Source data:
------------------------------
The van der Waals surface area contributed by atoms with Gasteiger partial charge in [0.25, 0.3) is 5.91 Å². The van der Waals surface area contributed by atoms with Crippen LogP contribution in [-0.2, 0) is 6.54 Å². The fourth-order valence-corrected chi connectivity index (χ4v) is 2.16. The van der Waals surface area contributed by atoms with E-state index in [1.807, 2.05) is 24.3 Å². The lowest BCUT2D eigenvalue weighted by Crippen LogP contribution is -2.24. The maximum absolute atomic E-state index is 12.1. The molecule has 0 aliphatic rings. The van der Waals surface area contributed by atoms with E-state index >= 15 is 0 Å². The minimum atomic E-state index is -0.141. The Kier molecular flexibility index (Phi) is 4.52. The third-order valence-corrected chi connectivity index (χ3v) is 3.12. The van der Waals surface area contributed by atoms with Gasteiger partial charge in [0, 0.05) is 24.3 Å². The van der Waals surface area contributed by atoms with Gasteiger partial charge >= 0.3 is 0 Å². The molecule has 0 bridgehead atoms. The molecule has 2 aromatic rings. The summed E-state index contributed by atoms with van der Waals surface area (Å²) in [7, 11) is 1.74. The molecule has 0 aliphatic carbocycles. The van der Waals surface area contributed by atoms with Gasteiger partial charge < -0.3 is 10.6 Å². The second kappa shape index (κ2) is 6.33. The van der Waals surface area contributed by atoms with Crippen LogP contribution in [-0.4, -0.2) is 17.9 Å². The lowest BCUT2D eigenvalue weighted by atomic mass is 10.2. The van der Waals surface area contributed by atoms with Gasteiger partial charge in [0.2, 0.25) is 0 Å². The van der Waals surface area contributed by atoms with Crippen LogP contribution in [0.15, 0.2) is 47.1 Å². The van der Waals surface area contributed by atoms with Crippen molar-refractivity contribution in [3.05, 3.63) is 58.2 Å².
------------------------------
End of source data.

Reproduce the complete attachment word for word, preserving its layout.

The van der Waals surface area contributed by atoms with Gasteiger partial charge in [0.25, 0.3) is 5.91 Å². The van der Waals surface area contributed by atoms with Crippen LogP contribution in [-0.2, 0) is 6.54 Å². The fourth-order valence-corrected chi connectivity index (χ4v) is 2.16. The van der Waals surface area contributed by atoms with E-state index in [1.807, 2.05) is 24.3 Å². The lowest BCUT2D eigenvalue weighted by Crippen LogP contribution is -2.24. The maximum absolute atomic E-state index is 12.1. The molecule has 0 aliphatic rings. The van der Waals surface area contributed by atoms with E-state index >= 15 is 0 Å². The minimum atomic E-state index is -0.141. The Kier molecular flexibility index (Phi) is 4.52. The third-order valence-corrected chi connectivity index (χ3v) is 3.12. The van der Waals surface area contributed by atoms with Gasteiger partial charge in [0, 0.05) is 24.3 Å². The van der Waals surface area contributed by atoms with Gasteiger partial charge >= 0.3 is 0 Å². The molecule has 0 bridgehead atoms. The molecule has 2 aromatic rings. The summed E-state index contributed by atoms with van der Waals surface area (Å²) in [7, 11) is 1.74. The molecule has 0 aliphatic carbocycles. The van der Waals surface area contributed by atoms with Gasteiger partial charge < -0.3 is 10.6 Å². The second kappa shape index (κ2) is 6.33. The van der Waals surface area contributed by atoms with Crippen LogP contribution in [-0.4, -0.2) is 17.9 Å². The lowest BCUT2D eigenvalue weighted by atomic mass is 10.2. The van der Waals surface area contributed by atoms with Gasteiger partial charge in [0.2, 0.25) is 0 Å². The van der Waals surface area contributed by atoms with Crippen LogP contribution in [0.15, 0.2) is 47.1 Å². The van der Waals surface area contributed by atoms with Crippen molar-refractivity contribution in [3.05, 3.63) is 58.2 Å².